|Title of Invention||
A TURBOCHARGER WITH VARIABLE TURBINE GEOMETRY
|Abstract||A turbocharger with variable turbine geometry comprising of a turbine housing having an exhaust gas inlet and an outlet, a volute connected to the inlet, and a nozzle wall adjacent the volute, carrying a turbine wheel and is attached to a shaft with a plurality of improved aerodynamic profiled stator blades that are disposed within the turbine housing between the exhaust gas inlet and turbine wheel.|
|Full Text||Field of invention: The present invention belongs to the field of automobile technology and relates to a mechanical invention consisting of a turbocharger that utilizes variable turbine geometry for maximizing the flow efficiency and improving the performance of turbocharger at higher torque demand condition and reduce the particulate emissions. More particularly the invention relates to a turbocharger in which a turbine housing having an exhaust gas inlet and an outlet, a volute connected to the inlet, and a nozzle wall adjacent the volute, carries a turbine wheel and is attached to a shaft. A plurality of such improved blades are disposed within the turbine housing between the exhaust gas inlet and turbine wheel. The aerodynamic profiled stator blades operate to provide an operational force that improves the efficiency of the turbocharger.
Background of invention:
Turbochargers for gasoline and diesel internal combustion engines are known devices used in the art for pressurizing or boosting the intake air stream, routed to a combustion chamber of the engine, by using the heat and volumetric flow of exhaust gas exiting the engine. Specifically, the exhaust gas exiting the engine is routed into a turbine housing of a turbocharger in a manner that causes an exhaust gas-driven turbine to spin within the housing. The exhaust gas-driven turbine is mounted onto one end of a shaft that is common to a radial air compressor mounted onto an opposite end of the shaft. Thus rotary action of the turbine also causes the air compressor to spin within a compressor housing of the turbocharger that is separate from the exhaust housing. The spinning
action of the air compressor causes intake air to enter the compressor housing and be pressurized or boosted to a desired amount before it is mixed with fuel and combusted within the engine combustion chamber.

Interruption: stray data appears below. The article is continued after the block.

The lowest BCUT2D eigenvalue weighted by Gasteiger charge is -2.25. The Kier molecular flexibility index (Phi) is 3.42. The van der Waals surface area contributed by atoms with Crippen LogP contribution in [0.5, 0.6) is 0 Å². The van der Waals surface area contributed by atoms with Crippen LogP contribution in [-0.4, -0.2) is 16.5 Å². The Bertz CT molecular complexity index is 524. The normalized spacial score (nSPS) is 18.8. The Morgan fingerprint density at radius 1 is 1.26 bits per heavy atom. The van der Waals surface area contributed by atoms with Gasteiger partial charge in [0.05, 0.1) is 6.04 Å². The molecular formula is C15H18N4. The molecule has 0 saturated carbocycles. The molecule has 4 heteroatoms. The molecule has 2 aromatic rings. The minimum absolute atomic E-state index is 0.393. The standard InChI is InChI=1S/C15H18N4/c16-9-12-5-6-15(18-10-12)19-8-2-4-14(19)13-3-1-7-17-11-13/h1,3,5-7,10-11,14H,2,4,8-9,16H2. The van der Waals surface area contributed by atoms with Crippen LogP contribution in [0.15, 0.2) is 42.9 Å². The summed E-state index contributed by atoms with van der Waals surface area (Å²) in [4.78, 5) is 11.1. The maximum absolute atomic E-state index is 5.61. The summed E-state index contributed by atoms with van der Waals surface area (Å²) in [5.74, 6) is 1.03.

Turbines generally comprise a turbine wheel mounted in a turbine chamber, an inlet passage extending radially inwards towards the turbine chamber, an inlet chamber arranged around the radially outer end of the inlet passage, and an outlet passage extending axially from the turbine chamber. The passages and chamber communicate such that pressurized gas admitted to the inlet chamber flows through the inlet passage to the outlet passage via the turbine chamber, thereby driving the turbine wheel. In the case of a turbocharger for an internal combustion engine, the turbine wheel drives a shaft, which in turn drives a rotary compressor.
There are currently various known turbocharger designs, relating mainly to various arrangements of the vanes in the turbine. In the turbochargers that are hitherto available in the market, it is often desirable to control the flow of motive gas to the turbine to improve its efficiency or operational range. In order to accomplish this, the nozzle passages leading to the turbine wheel may be of variable geometry. These variable geometry nozzle passages can be provided by means of a plurality of vanes, which are pivotable so as to alter the configuration of the passages there between. The design of the suspension system used in association with the pivoting vane design is critical to prevent binding of either the suspension system or the vanes.
Variable geometry nozzle inlets are thus employed in turbochargers to increase performance and aerodynamic efficiency. The variable geometry
systems may be of the rotating vane type described in US 5947681 in which a plurality of individual vanes are placed in the turbine inlet nozzle and their rotation sets the nozzle area and thus the flow volume.
Alternatively the variable geometry may be of the piston or sliding vane type described in US 5214920 and US 5231831 and US 5441383. In these systems vanes are mounted on a cylindrical piston, or to an opposing nozzle wall, and the piston moves concentric with turbine wheel axis of rotation so that the vanes progressively close the gap between the piston and the wall and reduce the area of the nozzle inlet.
Variable geometry devices are advantageous in that they are potentially fully modulating, being infinitely adjustable throughout their operating ranges. Full flow passes through the turbine at all times (except during engine braking) and so the engine backpressure is greatly reduced.